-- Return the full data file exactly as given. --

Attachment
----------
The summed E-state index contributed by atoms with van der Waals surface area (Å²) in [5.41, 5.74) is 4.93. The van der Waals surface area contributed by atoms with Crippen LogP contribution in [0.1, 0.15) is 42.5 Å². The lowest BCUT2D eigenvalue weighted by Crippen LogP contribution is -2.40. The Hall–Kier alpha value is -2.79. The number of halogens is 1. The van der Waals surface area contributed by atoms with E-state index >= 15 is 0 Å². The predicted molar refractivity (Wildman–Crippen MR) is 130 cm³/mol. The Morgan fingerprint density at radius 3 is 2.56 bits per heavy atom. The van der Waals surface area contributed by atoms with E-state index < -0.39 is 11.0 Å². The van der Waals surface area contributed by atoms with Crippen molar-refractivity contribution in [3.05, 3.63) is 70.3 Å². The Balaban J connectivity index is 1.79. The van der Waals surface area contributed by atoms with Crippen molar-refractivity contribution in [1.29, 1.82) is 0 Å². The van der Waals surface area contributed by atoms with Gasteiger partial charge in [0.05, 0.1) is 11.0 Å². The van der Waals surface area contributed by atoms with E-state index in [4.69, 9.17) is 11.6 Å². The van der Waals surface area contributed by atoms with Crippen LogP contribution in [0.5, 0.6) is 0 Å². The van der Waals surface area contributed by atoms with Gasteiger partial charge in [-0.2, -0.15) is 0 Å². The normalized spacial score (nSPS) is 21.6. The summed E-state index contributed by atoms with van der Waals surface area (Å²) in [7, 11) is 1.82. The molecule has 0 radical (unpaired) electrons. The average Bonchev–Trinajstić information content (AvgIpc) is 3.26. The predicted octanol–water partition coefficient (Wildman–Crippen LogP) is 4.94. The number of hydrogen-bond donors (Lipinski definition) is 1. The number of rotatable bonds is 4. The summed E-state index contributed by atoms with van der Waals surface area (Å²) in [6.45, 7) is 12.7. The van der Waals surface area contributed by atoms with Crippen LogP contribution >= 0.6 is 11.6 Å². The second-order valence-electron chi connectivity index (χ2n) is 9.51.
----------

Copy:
The summed E-state index contributed by atoms with van der Waals surface area (Å²) in [5.41, 5.74) is 4.93. The van der Waals surface area contributed by atoms with Crippen LogP contribution in [0.1, 0.15) is 42.5 Å². The lowest BCUT2D eigenvalue weighted by Crippen LogP contribution is -2.40. The Hall–Kier alpha value is -2.79. The number of halogens is 1. The van der Waals surface area contributed by atoms with E-state index >= 15 is 0 Å². The predicted molar refractivity (Wildman–Crippen MR) is 130 cm³/mol. The Morgan fingerprint density at radius 3 is 2.56 bits per heavy atom. The van der Waals surface area contributed by atoms with E-state index < -0.39 is 11.0 Å². The van der Waals surface area contributed by atoms with Crippen molar-refractivity contribution in [3.05, 3.63) is 70.3 Å². The Balaban J connectivity index is 1.79. The van der Waals surface area contributed by atoms with Crippen molar-refractivity contribution in [1.29, 1.82) is 0 Å². The van der Waals surface area contributed by atoms with Gasteiger partial charge in [0.05, 0.1) is 11.0 Å². The van der Waals surface area contributed by atoms with E-state index in [4.69, 9.17) is 11.6 Å². The van der Waals surface area contributed by atoms with Crippen LogP contribution in [0.5, 0.6) is 0 Å². The van der Waals surface area contributed by atoms with Gasteiger partial charge in [-0.2, -0.15) is 0 Å². The normalized spacial score (nSPS) is 21.6. The summed E-state index contributed by atoms with van der Waals surface area (Å²) in [7, 11) is 1.82. The molecule has 0 radical (unpaired) electrons. The average Bonchev–Trinajstić information content (AvgIpc) is 3.26. The predicted octanol–water partition coefficient (Wildman–Crippen LogP) is 4.94. The number of hydrogen-bond donors (Lipinski definition) is 1. The number of rotatable bonds is 4. The summed E-state index contributed by atoms with van der Waals surface area (Å²) in [6.45, 7) is 12.7. The van der Waals surface area contributed by atoms with Crippen LogP contribution >= 0.6 is 11.6 Å². The second-order valence-electron chi connectivity index (χ2n) is 9.51.